Hair apparent! Jonathan Coulton is the new quirk-rock master

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There’s a new Giant among us.

Quirk-rocker Jonathan Coulton has been anointed a spiritual godson of Brooklyn’s legendary They Might Be Giants — by no less a divine authority as Giant’s co-founder John Flansburgh, who produced Coulton’s new album, “Artificial Heart.”

The offspring couldn’t be more pleased.

“They Might Be Giants have been a big influence on me for years, in terms of songwriting but also in terms of spirit and attitude,” said Coulton, who is currently on tour with the Giants. “They’re such great entertainers, and everything they do is so much fun. I’ve always admired how they color outside the lines. And they have a particular talent for creating songs that are funny but also terribly sad, which I love.”

Flansburgh’s handiwork is apparent from the first notes of the first song, “Sticking It To Myself,” an up-tempo number that opens with a Giants-like saxophone and accordion riff and blisters through a tale of how success doesn’t ensure happiness.

The album also contains what may be the greatest pop song of 2011: “Je Suis Rick Springfield,” which imagines what 1980s singer Rick Springfield would say — in poor French — if he was trying to pick up women in a bar in Paris by reminding them of his album, “Working Class Dog” — his French is so bad that they don’t understand why a dog would be wearing a tie in the first place).

“Artificial Heart” — Coulton’s first full-band studio effort — is timed to raise the former computer programmer’s profile beyond geek rock into a roiling marketplace that has traditionally dismissed “funny” singers. Indeed, Rick Springfield sold a lot more records than Fountains of Wayne does.

“This interview is over,” Flansburgh said over prime rib hash at Keen’s Chophouse the other day (he paid). “I do not accept the word ‘quirky.’ ”

OK, goofball.

“The world is filled with attractive young singers who will be looking for other jobs in a few years because they take themselves so seriously to be anything but flavor of the month,” he said. “There are many acts, like Jonathan, that find a big audience even though some critics dismiss them.”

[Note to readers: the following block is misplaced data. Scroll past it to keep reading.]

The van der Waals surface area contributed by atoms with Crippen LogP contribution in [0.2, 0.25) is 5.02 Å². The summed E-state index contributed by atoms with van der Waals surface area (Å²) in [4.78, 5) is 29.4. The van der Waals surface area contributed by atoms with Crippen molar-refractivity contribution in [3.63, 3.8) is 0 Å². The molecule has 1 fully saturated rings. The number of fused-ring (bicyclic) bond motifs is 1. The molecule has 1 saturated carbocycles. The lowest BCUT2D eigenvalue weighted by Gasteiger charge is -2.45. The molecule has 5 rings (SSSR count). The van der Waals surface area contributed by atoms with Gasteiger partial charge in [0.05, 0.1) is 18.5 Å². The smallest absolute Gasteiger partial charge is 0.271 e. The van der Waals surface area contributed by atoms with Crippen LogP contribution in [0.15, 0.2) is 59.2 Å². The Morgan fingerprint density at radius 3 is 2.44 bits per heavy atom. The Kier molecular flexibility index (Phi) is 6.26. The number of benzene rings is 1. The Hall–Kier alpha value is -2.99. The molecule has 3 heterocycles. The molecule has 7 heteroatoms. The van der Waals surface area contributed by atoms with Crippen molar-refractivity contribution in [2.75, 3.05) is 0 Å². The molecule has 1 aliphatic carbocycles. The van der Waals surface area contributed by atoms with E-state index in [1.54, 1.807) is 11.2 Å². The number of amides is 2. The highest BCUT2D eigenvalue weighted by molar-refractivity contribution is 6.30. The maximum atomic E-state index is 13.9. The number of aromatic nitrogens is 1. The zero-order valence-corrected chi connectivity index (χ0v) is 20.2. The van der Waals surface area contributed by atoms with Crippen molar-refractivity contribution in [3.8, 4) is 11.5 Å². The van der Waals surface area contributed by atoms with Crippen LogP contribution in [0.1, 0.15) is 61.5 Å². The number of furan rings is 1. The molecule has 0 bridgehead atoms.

Audiences have certainly found Coulton, who is one of those creative types whose talent seeps into popular culture, yet never receives sufficient credit. If you know Coulton at all, it’s likely from his song “Still Alive,” which is played over the end credits of the video game “Portal.” Mock if you will, but that means that the song has been heard more times since 2007 than every song by the Rolling Stones — combined.

Another classic, “Code Monkey,” an unrequited love song set at a tech company, has been viewed by seven million people in at least two YouTube videos.

Coulton burst onto the “scene” (such as it is) during his incredible “Thing a Week” podcast for which he wrote and recorded an original song every week between September, 2005 and August, 2006 (albeit with four covers). The project featured musical sketches about dating, work, and family life that established Coulton as the poet of Modern Put-Upon Urban Man. The song about his new daughter, for example, was called “You Ruined Everything.” And a catchy song about being a loser provides the score in Coulton’s personal Game of Life: “Me, 0, Big Bad World, 1.”

The pinnacle, of course, was the now-legendary Bigfoot-Leonard Nimoy love song, “Under the Pines.” Neither Bigfoot nor the host of “In Search Of…” is mentioned by name in the Eagles-esque ballad, but the audience — geeks! — will get the joke long before the sad narrator sends his flame a “big bag of suet.”

And the message is universal: isn’t everyone in search of connecting with another being (preferably human)?

“People hear something funny in a song and then lump it in with funny songs, but my funny songs are not knock-knock jokes,” Coulton said. “A song like ‘Under the Pines’ is completely goofy, and still emotionally stirring enough to matter to someone. I am not anti-goofball. It doesn’t matter what you’re doing — music or writing a newspaper — it can have humor if it is honest.”

To buy “Artificial Heart,” visit

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